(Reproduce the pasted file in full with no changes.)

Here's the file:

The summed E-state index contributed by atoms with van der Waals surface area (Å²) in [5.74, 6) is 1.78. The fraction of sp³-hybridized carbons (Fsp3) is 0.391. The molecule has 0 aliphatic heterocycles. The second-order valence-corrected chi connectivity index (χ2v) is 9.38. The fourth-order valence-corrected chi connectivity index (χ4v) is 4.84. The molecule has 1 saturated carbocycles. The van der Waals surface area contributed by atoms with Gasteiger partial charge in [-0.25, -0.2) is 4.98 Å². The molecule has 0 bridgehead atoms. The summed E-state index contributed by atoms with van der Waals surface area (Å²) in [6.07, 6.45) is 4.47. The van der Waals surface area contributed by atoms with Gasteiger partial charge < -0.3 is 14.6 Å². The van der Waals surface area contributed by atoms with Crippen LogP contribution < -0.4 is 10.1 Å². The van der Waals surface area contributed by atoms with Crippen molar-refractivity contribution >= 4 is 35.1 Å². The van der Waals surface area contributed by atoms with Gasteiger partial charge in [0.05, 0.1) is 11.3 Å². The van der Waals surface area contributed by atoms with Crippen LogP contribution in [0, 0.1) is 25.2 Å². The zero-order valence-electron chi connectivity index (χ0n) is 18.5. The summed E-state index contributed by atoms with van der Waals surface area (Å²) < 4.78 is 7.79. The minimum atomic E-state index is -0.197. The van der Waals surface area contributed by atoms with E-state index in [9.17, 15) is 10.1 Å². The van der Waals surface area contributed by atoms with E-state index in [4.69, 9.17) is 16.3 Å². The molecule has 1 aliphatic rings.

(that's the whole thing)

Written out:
The summed E-state index contributed by atoms with van der Waals surface area (Å²) in [5.74, 6) is 1.78. The fraction of sp³-hybridized carbons (Fsp3) is 0.391. The molecule has 0 aliphatic heterocycles. The second-order valence-corrected chi connectivity index (χ2v) is 9.38. The fourth-order valence-corrected chi connectivity index (χ4v) is 4.84. The molecule has 1 saturated carbocycles. The van der Waals surface area contributed by atoms with Gasteiger partial charge in [-0.25, -0.2) is 4.98 Å². The molecule has 0 bridgehead atoms. The summed E-state index contributed by atoms with van der Waals surface area (Å²) in [6.07, 6.45) is 4.47. The van der Waals surface area contributed by atoms with Gasteiger partial charge < -0.3 is 14.6 Å². The van der Waals surface area contributed by atoms with Crippen LogP contribution < -0.4 is 10.1 Å². The van der Waals surface area contributed by atoms with Crippen molar-refractivity contribution >= 4 is 35.1 Å². The van der Waals surface area contributed by atoms with Gasteiger partial charge in [0.05, 0.1) is 11.3 Å². The van der Waals surface area contributed by atoms with Crippen LogP contribution in [0, 0.1) is 25.2 Å². The zero-order valence-electron chi connectivity index (χ0n) is 18.5. The summed E-state index contributed by atoms with van der Waals surface area (Å²) < 4.78 is 7.79. The minimum atomic E-state index is -0.197. The van der Waals surface area contributed by atoms with E-state index in [9.17, 15) is 10.1 Å². The van der Waals surface area contributed by atoms with E-state index in [4.69, 9.17) is 16.3 Å². The molecule has 1 aliphatic rings.